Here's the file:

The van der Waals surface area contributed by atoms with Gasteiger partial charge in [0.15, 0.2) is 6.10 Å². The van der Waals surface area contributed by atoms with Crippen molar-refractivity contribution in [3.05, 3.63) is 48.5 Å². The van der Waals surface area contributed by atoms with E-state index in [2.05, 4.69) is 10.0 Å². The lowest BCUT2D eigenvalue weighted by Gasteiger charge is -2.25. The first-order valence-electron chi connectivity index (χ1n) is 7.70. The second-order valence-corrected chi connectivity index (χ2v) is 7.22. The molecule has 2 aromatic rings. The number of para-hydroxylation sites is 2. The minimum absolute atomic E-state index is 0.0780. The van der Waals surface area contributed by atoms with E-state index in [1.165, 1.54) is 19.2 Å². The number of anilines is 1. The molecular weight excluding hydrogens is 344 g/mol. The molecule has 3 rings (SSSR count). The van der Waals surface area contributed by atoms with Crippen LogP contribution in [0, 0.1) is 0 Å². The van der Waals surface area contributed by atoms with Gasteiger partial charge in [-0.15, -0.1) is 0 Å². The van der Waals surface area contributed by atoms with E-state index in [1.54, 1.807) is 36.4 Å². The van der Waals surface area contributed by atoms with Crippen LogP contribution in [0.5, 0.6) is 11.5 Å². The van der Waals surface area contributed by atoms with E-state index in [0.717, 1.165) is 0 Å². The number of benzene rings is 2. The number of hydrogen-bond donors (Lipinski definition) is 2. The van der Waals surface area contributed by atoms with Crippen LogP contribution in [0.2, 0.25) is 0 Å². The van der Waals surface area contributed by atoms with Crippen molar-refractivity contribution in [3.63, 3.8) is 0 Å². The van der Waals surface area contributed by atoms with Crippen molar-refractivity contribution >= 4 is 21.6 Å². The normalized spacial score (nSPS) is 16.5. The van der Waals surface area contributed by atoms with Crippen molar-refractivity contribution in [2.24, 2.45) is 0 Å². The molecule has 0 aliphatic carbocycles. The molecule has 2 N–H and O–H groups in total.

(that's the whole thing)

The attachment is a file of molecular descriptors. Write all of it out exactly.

The van der Waals surface area contributed by atoms with Gasteiger partial charge in [0.15, 0.2) is 6.10 Å². The van der Waals surface area contributed by atoms with Crippen molar-refractivity contribution in [3.05, 3.63) is 48.5 Å². The van der Waals surface area contributed by atoms with E-state index in [2.05, 4.69) is 10.0 Å². The lowest BCUT2D eigenvalue weighted by Gasteiger charge is -2.25. The first-order valence-electron chi connectivity index (χ1n) is 7.70. The second-order valence-corrected chi connectivity index (χ2v) is 7.22. The molecule has 2 aromatic rings. The number of para-hydroxylation sites is 2. The minimum absolute atomic E-state index is 0.0780. The van der Waals surface area contributed by atoms with E-state index in [1.165, 1.54) is 19.2 Å². The number of anilines is 1. The molecular weight excluding hydrogens is 344 g/mol. The molecule has 3 rings (SSSR count). The van der Waals surface area contributed by atoms with Crippen LogP contribution in [0, 0.1) is 0 Å². The van der Waals surface area contributed by atoms with Gasteiger partial charge in [-0.15, -0.1) is 0 Å². The van der Waals surface area contributed by atoms with E-state index in [1.54, 1.807) is 36.4 Å². The van der Waals surface area contributed by atoms with Crippen LogP contribution in [0.5, 0.6) is 11.5 Å². The van der Waals surface area contributed by atoms with E-state index in [0.717, 1.165) is 0 Å². The number of benzene rings is 2. The number of hydrogen-bond donors (Lipinski definition) is 2. The van der Waals surface area contributed by atoms with Crippen LogP contribution in [0.2, 0.25) is 0 Å². The van der Waals surface area contributed by atoms with Crippen molar-refractivity contribution in [3.63, 3.8) is 0 Å². The van der Waals surface area contributed by atoms with Crippen molar-refractivity contribution >= 4 is 21.6 Å². The normalized spacial score (nSPS) is 16.5. The van der Waals surface area contributed by atoms with Crippen molar-refractivity contribution in [2.24, 2.45) is 0 Å². The molecule has 0 aliphatic carbocycles. The molecule has 2 N–H and O–H groups in total.